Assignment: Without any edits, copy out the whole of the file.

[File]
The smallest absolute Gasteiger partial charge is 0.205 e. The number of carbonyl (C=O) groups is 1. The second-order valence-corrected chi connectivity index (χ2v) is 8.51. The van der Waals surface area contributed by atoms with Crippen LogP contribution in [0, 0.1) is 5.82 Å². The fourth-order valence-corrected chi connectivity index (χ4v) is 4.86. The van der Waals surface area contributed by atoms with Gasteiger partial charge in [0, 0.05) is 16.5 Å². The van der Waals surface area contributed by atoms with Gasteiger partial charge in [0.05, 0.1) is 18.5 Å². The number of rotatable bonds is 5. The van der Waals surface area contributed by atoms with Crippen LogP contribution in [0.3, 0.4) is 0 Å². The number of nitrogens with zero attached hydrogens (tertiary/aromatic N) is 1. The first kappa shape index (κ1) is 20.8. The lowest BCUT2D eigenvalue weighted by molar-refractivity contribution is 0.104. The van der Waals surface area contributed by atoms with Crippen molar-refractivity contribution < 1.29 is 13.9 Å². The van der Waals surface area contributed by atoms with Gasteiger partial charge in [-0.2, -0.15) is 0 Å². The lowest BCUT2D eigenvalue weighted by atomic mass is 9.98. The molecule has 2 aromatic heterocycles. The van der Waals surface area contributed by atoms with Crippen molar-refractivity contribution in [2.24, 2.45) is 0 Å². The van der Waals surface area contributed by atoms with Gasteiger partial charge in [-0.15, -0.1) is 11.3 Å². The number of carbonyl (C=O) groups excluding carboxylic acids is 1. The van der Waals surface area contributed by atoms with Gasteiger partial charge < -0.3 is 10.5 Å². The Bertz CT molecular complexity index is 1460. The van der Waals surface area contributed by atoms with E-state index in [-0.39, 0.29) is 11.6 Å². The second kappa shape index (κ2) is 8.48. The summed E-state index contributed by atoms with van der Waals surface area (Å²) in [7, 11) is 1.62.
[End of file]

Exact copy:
The smallest absolute Gasteiger partial charge is 0.205 e. The number of carbonyl (C=O) groups is 1. The second-order valence-corrected chi connectivity index (χ2v) is 8.51. The van der Waals surface area contributed by atoms with Crippen LogP contribution in [0, 0.1) is 5.82 Å². The fourth-order valence-corrected chi connectivity index (χ4v) is 4.86. The van der Waals surface area contributed by atoms with Gasteiger partial charge in [0, 0.05) is 16.5 Å². The van der Waals surface area contributed by atoms with Gasteiger partial charge in [0.05, 0.1) is 18.5 Å². The number of rotatable bonds is 5. The van der Waals surface area contributed by atoms with Crippen LogP contribution in [0.3, 0.4) is 0 Å². The number of nitrogens with zero attached hydrogens (tertiary/aromatic N) is 1. The first kappa shape index (κ1) is 20.8. The lowest BCUT2D eigenvalue weighted by molar-refractivity contribution is 0.104. The van der Waals surface area contributed by atoms with Crippen molar-refractivity contribution < 1.29 is 13.9 Å². The van der Waals surface area contributed by atoms with Gasteiger partial charge in [-0.2, -0.15) is 0 Å². The lowest BCUT2D eigenvalue weighted by atomic mass is 9.98. The molecule has 2 aromatic heterocycles. The van der Waals surface area contributed by atoms with Crippen molar-refractivity contribution in [2.24, 2.45) is 0 Å². The van der Waals surface area contributed by atoms with Gasteiger partial charge in [-0.15, -0.1) is 11.3 Å². The number of carbonyl (C=O) groups excluding carboxylic acids is 1. The van der Waals surface area contributed by atoms with Gasteiger partial charge < -0.3 is 10.5 Å². The Bertz CT molecular complexity index is 1460. The van der Waals surface area contributed by atoms with E-state index in [-0.39, 0.29) is 11.6 Å². The second kappa shape index (κ2) is 8.48. The summed E-state index contributed by atoms with van der Waals surface area (Å²) in [7, 11) is 1.62.